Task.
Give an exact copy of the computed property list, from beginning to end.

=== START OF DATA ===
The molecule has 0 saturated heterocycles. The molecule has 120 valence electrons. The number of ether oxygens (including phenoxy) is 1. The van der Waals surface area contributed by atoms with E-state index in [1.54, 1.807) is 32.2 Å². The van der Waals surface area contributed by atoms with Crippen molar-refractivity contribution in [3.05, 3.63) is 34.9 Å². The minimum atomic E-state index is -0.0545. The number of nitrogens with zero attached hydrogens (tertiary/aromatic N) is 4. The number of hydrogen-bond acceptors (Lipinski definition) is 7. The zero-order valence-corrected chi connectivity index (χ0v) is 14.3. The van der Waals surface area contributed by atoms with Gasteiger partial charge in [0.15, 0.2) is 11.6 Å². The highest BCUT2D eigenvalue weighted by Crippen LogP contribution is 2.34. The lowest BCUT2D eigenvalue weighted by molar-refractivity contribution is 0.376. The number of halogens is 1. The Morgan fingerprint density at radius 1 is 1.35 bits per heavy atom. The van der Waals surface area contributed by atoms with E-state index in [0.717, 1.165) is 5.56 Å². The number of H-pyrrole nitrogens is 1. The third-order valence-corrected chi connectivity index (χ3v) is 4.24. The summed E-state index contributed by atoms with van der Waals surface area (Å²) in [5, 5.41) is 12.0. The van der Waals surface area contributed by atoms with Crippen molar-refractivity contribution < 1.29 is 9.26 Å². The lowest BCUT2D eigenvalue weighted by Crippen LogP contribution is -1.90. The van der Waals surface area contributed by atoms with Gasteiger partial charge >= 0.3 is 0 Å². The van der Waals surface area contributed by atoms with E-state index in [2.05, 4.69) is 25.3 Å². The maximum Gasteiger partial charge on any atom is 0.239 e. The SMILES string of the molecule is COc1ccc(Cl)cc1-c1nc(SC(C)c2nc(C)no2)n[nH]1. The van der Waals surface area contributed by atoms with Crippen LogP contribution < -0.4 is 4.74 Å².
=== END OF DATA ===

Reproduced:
The molecule has 0 saturated heterocycles. The molecule has 120 valence electrons. The number of ether oxygens (including phenoxy) is 1. The van der Waals surface area contributed by atoms with E-state index in [1.54, 1.807) is 32.2 Å². The van der Waals surface area contributed by atoms with Crippen molar-refractivity contribution in [3.05, 3.63) is 34.9 Å². The minimum atomic E-state index is -0.0545. The number of nitrogens with zero attached hydrogens (tertiary/aromatic N) is 4. The number of hydrogen-bond acceptors (Lipinski definition) is 7. The zero-order valence-corrected chi connectivity index (χ0v) is 14.3. The van der Waals surface area contributed by atoms with Gasteiger partial charge in [0.15, 0.2) is 11.6 Å². The highest BCUT2D eigenvalue weighted by Crippen LogP contribution is 2.34. The lowest BCUT2D eigenvalue weighted by molar-refractivity contribution is 0.376. The number of halogens is 1. The Morgan fingerprint density at radius 1 is 1.35 bits per heavy atom. The van der Waals surface area contributed by atoms with E-state index in [0.717, 1.165) is 5.56 Å². The number of H-pyrrole nitrogens is 1. The third-order valence-corrected chi connectivity index (χ3v) is 4.24. The summed E-state index contributed by atoms with van der Waals surface area (Å²) in [5, 5.41) is 12.0. The van der Waals surface area contributed by atoms with Crippen molar-refractivity contribution < 1.29 is 9.26 Å². The lowest BCUT2D eigenvalue weighted by Crippen LogP contribution is -1.90. The van der Waals surface area contributed by atoms with Gasteiger partial charge >= 0.3 is 0 Å². The van der Waals surface area contributed by atoms with E-state index in [2.05, 4.69) is 25.3 Å². The maximum Gasteiger partial charge on any atom is 0.239 e. The SMILES string of the molecule is COc1ccc(Cl)cc1-c1nc(SC(C)c2nc(C)no2)n[nH]1. The van der Waals surface area contributed by atoms with Crippen LogP contribution < -0.4 is 4.74 Å².